Lapid Warns Israel Against Populism as Knesset Prepares to Vote on Budget

Finance Minister Yair Lapid urged lawmakers to pass his proposed budget, which includes controversial austerity measures, to confront the budget deficit.

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As the Knesset opened debate Monday on the budget for the rest of the year and all of next year, Finance Minister Yair Lapid warned lawmakers not to avoid responsibility for addressing the government's widening budget deficit.

Lapid told the Knesset that he and his colleagues at the treasury had decided to do what he called "the responsible thing" and reduce the country's "overdraft" as quickly as possible.

The combination of lower-than-expected tax revenues and increased government spending has created a yawning deficit of roughly NIS 40 billion. The budget bill Lapid is pushing calls for spending cuts and tax increases to address the issue. The bill is being presented to the Knesset for a vote on first reading but is subject to changes in committee before the final budget is approved on second and third readings. The law requires that the budget be approved by the end of July.

The proposal before the Knesset, which includes the Economic Arrangements Bill of related legislation, would, for example, cut child allowances to large families and, for the first time, introduce a tax on housewives not employed outside the home.

Nonetheless, Lapid expressed his commitment to the weaker segments of society, saying they are not being ignored. He also cited efforts to curb the underground economy and unreported income.

"At the same time, a society [must be maintained] that is friendly to the business sector, that doesn't act according to the populist ill winds blowing on the street and more than once in this house," Lapid told the Knesset.

In addition to an increase in the value-added tax rate from 17% to 18%, which went into effect earlier this month, the legislation provides for a uniform NIS 140 monthly child allowance per child rather than higher allowances per child for larger families. It also calls for increases in the personal-income and corporate tax rates and imposes National Insurance Institute payments and health care taxes on housewives who do not work outside the home.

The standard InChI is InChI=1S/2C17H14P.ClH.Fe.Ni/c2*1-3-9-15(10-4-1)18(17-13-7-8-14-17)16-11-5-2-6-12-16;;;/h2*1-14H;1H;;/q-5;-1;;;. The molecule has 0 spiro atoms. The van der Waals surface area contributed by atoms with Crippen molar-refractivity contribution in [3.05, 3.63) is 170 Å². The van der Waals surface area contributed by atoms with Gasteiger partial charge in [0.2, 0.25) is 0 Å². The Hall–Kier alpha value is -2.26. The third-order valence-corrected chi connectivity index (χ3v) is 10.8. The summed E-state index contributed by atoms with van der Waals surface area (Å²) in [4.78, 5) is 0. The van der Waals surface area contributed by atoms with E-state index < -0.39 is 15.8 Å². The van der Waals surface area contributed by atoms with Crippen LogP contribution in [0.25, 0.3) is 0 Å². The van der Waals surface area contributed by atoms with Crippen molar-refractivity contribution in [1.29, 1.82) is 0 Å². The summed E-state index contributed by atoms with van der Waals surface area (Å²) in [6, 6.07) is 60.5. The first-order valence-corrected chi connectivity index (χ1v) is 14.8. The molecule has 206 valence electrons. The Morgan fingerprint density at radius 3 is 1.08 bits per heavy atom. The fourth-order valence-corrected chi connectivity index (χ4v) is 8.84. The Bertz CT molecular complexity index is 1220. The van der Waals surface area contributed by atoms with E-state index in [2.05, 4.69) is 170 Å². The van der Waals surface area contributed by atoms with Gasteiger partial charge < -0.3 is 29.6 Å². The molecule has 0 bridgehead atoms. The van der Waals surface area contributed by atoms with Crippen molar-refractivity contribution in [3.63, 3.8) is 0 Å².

It also provides for a new tax on homeowners trading up to more expensive homes and cuts government funding to ultra-Orthodox schools that do not teach core subjects, such as English and math.

The leader of the Knesset opposition, Labor Party chairman Shelly Yacimovich, called the proposed budget an "organized, brutal assault" by Lapid and Prime Minister Benjamin Netanyahu against 99% of the population.

"No one escapes it, not the disabled elderly, small and medium-sized businesses, university students, the poor, the middle class, whoever they may be," she said, adding a number of other examples of those purportedly hurt. "No one escapes other than Lapid and Netanyahu's social milieu, very wealthy companies, big money and those with paychecks in the millions."

Outside the Knesset building, some 100 party and social activist gathered to protest the budgets, shouting slogans, like "There's no future with Bibi and Lapid" and "Bibi, Bennett, Lapid are destroying our future."  They were joined by opposition lawmakers from the Meretz and Labor parties, among them Labor MKs Isaac Herzog and Avishay Braverman.

The vote on first reading is expected to come early Tuesday morning due to a filibuster planned by the opposition. The budget will then go to the Finance Committee for further consideration.

Debate on the Economic Arrangements Bill will be split among committees, and most of the bill will also go to the Finance Committee. Members of the Finance Committee have already announced their opposition to some of the austerity measures, including a hike in the income-tax rate by at least 1.5% for wealthy taxpayers.

There is also opposition in the committee to the tax on those trading up to more valuable homes and new taxes to be paid by housewives.

Activists protesting the proposed budget outside the Knesset Monday.Credit: Michal Fattal

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